Musical instruments of india



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4.KATHAKALI- KERALA

  • comparatively recent origin.

  • Chakiarkoothu, Koodiyattam, Krishnattam and Ramanattam are few of the ritual performing arts of Kerala which have had a direct influence on Kathakali in its form and technique. 

  • Kathakali is a blend of dance, music and acting and dramatizes stories, which are mostly adapted from the Indian epics.

  • Kathakali is a visual art where aharya, costume and make-up are suited to the characters, as per the tenets laid down in the Natya Shastra.

  • The face of the artist is painted over to appear as though a mask is worn. The lips, the eyelashes and the eyebrows are made to look prominent. A mixture of rice paste and lime is applied to make the chutti on the face which highlights the facial make-up.

  • The characters in a Kathakali performance are broadly divided into  satvika,   rajasika and  tamasika types. Satvika characters are noble, heroic, generous and refined. 

  • A large oil-fed lamp is placed in front of the stage and two people hold a curtain called Tirasseela on the stage, the main dancers stand behind it before the performance.

  • The technical details cover every part of the body from facial muscles to fingers, eyes, hands and wrists.

  • The facial muscles play an important part. The movement of the eyebrows, the eye-balls and the lower eye-lids as described in the Natya Shastra are not used to such an extent in any other dance style.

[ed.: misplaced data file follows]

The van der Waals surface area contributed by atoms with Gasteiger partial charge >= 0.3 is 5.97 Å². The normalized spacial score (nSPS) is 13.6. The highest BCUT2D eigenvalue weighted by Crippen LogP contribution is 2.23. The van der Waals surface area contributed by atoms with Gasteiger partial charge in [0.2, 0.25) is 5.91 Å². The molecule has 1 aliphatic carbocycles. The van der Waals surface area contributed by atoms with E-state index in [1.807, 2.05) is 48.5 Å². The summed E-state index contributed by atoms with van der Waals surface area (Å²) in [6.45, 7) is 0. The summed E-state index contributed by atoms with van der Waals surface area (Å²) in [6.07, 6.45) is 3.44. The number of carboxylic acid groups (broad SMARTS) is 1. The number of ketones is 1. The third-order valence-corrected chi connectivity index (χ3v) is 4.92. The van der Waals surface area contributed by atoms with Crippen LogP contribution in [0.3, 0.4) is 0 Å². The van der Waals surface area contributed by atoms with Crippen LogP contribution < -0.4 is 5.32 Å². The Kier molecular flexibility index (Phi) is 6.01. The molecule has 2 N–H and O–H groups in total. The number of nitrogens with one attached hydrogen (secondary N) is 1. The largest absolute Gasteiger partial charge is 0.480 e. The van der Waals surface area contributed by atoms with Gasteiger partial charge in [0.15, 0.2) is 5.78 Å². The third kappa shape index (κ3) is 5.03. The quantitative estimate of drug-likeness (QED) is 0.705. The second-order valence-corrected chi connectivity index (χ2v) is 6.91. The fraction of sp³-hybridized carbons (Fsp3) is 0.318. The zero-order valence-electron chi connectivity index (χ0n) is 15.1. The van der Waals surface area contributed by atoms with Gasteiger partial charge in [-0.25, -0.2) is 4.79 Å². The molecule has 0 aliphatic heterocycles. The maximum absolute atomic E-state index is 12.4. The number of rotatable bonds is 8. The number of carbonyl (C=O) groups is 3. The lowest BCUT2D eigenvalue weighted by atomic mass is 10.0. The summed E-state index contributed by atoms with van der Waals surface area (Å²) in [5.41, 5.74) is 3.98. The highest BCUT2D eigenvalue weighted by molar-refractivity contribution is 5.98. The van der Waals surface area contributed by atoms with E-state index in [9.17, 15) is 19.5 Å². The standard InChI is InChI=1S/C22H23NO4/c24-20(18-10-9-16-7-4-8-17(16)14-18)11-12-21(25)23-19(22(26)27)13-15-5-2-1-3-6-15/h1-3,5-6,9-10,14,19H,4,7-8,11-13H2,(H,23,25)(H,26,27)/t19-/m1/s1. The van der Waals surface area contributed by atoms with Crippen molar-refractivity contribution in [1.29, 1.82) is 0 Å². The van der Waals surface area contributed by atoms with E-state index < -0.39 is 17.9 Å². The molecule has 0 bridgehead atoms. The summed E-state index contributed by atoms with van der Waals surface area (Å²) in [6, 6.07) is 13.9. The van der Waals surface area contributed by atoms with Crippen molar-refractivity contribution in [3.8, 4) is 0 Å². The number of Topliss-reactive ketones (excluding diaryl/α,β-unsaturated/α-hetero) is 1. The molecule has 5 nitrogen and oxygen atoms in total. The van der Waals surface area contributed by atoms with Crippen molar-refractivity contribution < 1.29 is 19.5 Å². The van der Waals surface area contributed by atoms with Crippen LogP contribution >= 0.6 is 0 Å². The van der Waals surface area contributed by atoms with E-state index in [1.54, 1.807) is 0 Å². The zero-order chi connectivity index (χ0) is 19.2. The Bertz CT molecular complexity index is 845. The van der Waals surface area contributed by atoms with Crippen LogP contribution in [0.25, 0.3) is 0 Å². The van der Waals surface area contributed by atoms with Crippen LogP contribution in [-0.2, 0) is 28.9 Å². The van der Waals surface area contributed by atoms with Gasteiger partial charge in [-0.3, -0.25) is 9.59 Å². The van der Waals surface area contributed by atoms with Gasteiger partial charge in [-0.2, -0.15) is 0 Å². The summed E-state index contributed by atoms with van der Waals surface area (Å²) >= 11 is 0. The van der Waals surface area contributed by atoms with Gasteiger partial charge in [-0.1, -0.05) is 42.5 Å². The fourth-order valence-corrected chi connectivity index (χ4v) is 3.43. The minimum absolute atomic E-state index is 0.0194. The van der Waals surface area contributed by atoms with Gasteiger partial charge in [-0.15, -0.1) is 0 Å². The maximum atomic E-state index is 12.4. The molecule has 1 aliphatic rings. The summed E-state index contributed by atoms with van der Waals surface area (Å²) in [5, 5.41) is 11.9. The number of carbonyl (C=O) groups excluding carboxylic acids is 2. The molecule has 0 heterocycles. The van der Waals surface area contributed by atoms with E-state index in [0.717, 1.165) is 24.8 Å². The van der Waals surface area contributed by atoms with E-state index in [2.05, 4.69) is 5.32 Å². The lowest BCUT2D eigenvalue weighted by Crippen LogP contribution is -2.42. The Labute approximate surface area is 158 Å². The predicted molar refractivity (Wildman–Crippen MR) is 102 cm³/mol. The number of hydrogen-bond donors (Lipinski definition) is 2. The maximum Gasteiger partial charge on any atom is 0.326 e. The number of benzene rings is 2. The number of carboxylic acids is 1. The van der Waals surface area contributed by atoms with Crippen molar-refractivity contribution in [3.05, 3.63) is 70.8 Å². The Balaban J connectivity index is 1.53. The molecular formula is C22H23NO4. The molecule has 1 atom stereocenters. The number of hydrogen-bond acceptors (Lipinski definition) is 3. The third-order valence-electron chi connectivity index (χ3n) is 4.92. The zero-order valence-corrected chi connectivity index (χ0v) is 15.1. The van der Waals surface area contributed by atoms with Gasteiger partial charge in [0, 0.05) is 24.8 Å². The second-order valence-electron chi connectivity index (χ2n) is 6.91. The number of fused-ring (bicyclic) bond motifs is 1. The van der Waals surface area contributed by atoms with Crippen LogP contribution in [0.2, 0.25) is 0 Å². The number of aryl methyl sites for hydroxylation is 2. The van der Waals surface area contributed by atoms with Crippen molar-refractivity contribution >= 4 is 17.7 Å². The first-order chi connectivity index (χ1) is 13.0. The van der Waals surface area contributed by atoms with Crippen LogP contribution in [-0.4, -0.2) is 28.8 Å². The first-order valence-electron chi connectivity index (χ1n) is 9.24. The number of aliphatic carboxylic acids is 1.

• The weight of the body is on the outer edges of the feet which are slightly bent and curved.


5.ODISSI- ODISHA

  • Archaeological evidence of this dance form dating back to the 2nd century B.C. is found in the caves of Udayagiri and Khandagiri near Bhubaneshwar.

  • With Hinduism taking roots in Orissa by about the 7th century A.D., many imposing temples were erected. The Sun Temple at Konarak, built in the 13th century, with its Natya mandap or Hall of dance, marks the culmination of the temple building activity in Orissa. These dance movements, frozen in stone, continue to inspire Odissi dancers even today.

  • The maharis, who were originally temple dancers came to be employed in royal courts which resulted in the degeneration of the art form. Around this time, a class of boys called gotipuas were trained in the art, they danced in the temples and also for general entertainment. Many of today's gurus of this style belong to the gotipua tradition.

  • Facial expressions, hand gestures and body movements are used to suggest a certain feeling, an emotion or one of the nine rasas. 

  • The techniques of movement are built around the two basic postures of the Chowk(above) and the Tribhanga(left). The chowk is a position imitating a square - a very masculine stance with the weight of the body equally balanced. The tribhanga is a very feminine stance where the body is deflected at the neck, torso and the knees.

  • With the lower half of the body remaining static, the torso moves from one side to the other along the axis passing through the centre of the upper half of the body. Great training is required for this control so as to avoid any shoulder or hip movement.

  • There are certain foot positions with flat, toe or heel contact. These are used in a variety of intricate combinations.

  • Almost all leg movements are spiral/circular

  • Hand gestures play an important role both in nritta where they are used only as decorative embellishments and in nritya where they are used for communication.

  • orchestra - pakhawaj , flute, sitar / violin and manjira 

  • In each performance, even a modern Odissi dancer still reaffirms the faith of the devadasis or maharis where they sought liberation or moksha through the medium of dance.

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